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Gaza conflict and the impact on older people's health

22 Nov 2012

Hakma, 73, from Gaza suffers from diabetes and had part of one of her legs amputated as a result. Older people like her are particularly vulnerable in emergency situations. (c) Sarah Marzouk/HelpAge InternationalThe situation in Gaza has been unimaginable. We have been living under fire, not being able to sleep, leave our homes or even go to the shops.

Every minute you would expect an air rocket or a bomb and when it happened, you found yourself screaming. The sound is awful and for a second you feel like your heart has stopped, like a very strong earthquake is hitting you.

Children and older people most vulnerable

In the midst of this, you can't forget the children around you or your parents. From my experience in the last war and this one, the most sensitive groups are children and older people. Both groups can be unable to respond to a situation like this. Most of the time they are trapped until someone can help and fear can badly affect their health.

My mother, for example, has hypertension and many times during the conflict her blood pressure was very high. We were very worried that even if we took her to hospital she would not get treated as all the staff would be caring for the injured. 

My aunt who is diabetic was also badly affected. She felt very drowsy and was suffering from headaches; she badly needed insulin, but she wasn't able to go to the clinic. According to Ministry of Health reports in Gaza, most older people suffer from at least two chronic conditions simultaneously, such as hypertension, diabetes, rheumatism, heart complications and respiratory disorders.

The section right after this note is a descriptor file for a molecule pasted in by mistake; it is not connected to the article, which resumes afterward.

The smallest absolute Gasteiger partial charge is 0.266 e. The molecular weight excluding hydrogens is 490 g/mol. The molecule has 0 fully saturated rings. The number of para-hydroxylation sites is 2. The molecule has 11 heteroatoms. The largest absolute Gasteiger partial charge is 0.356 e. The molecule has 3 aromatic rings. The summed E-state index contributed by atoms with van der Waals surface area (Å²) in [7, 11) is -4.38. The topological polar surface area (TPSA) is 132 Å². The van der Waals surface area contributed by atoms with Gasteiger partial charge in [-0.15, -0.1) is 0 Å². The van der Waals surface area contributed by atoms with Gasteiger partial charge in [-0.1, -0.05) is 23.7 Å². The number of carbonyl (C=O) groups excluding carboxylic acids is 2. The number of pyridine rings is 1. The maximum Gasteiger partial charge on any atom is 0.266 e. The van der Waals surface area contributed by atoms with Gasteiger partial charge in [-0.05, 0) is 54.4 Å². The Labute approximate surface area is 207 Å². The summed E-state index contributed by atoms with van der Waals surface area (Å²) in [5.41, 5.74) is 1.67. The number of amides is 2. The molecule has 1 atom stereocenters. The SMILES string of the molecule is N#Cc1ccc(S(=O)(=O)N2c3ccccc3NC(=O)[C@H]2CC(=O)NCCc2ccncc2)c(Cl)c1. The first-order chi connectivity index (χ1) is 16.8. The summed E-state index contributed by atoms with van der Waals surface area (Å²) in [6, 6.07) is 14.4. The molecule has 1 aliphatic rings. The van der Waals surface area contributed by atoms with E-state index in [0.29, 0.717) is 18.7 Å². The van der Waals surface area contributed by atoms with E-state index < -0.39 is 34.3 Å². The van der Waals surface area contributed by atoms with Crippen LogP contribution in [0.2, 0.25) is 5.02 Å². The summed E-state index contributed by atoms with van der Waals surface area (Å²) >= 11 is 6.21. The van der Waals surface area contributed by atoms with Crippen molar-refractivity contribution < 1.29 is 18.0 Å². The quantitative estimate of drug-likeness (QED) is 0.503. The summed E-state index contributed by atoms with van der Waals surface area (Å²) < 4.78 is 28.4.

Stress heightens other health problems

Older people can also suffer a lot from anxiety. They are worried about their children and grandchildren, their health and needs and if they can move quickly if their house is hit or they are attacked. Many older people are already in poor health, socially isolated and suffer from depression. You can imagine how all the surrounding psychological stress affects them...

It's also very cold in Gaza at the moment. Despite this, we were either forced to leave the windows open in case our houses were hit or, if there had been bombings close by, chances are that the windows are smashed.

This exposes older people to other diseases like respiratory infections, flu, and convulsions when it's very cold at night. Most houses don't have first aid kits or even basic drugs to deal with these conditions.

Children and older people need our support in these difficult times.

Read our statement on the conflict in Gaza.

If you are in the UK, you can donate to Age International to ensure that older people affected by the Gaza conflict are not forgotten.

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Author profile

Ibrahim Shaath
Country: Occupied Palestinian territories
Job title: Project Coordinator

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These blogs are personal reflections and do not necessarily reflect the views of HelpAge International.